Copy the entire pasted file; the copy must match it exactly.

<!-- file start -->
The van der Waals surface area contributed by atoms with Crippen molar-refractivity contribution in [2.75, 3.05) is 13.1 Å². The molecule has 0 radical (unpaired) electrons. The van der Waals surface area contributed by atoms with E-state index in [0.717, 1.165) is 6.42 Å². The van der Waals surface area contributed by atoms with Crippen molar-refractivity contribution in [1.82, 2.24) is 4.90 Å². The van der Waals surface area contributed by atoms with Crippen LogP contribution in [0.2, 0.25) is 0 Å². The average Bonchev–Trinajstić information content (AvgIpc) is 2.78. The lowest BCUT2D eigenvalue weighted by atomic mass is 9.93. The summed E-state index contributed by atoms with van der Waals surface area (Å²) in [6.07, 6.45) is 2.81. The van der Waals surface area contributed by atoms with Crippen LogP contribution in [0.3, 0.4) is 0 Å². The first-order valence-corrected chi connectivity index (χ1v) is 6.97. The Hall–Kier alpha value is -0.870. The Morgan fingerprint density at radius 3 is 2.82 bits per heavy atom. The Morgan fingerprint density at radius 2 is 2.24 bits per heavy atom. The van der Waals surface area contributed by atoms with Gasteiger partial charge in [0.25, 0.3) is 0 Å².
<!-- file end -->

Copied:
The van der Waals surface area contributed by atoms with Crippen molar-refractivity contribution in [2.75, 3.05) is 13.1 Å². The molecule has 0 radical (unpaired) electrons. The van der Waals surface area contributed by atoms with E-state index in [0.717, 1.165) is 6.42 Å². The van der Waals surface area contributed by atoms with Crippen molar-refractivity contribution in [1.82, 2.24) is 4.90 Å². The van der Waals surface area contributed by atoms with Crippen LogP contribution in [0.2, 0.25) is 0 Å². The average Bonchev–Trinajstić information content (AvgIpc) is 2.78. The lowest BCUT2D eigenvalue weighted by atomic mass is 9.93. The summed E-state index contributed by atoms with van der Waals surface area (Å²) in [6.07, 6.45) is 2.81. The van der Waals surface area contributed by atoms with Crippen LogP contribution in [0.3, 0.4) is 0 Å². The first-order valence-corrected chi connectivity index (χ1v) is 6.97. The Hall–Kier alpha value is -0.870. The Morgan fingerprint density at radius 3 is 2.82 bits per heavy atom. The Morgan fingerprint density at radius 2 is 2.24 bits per heavy atom. The van der Waals surface area contributed by atoms with Gasteiger partial charge in [0.25, 0.3) is 0 Å².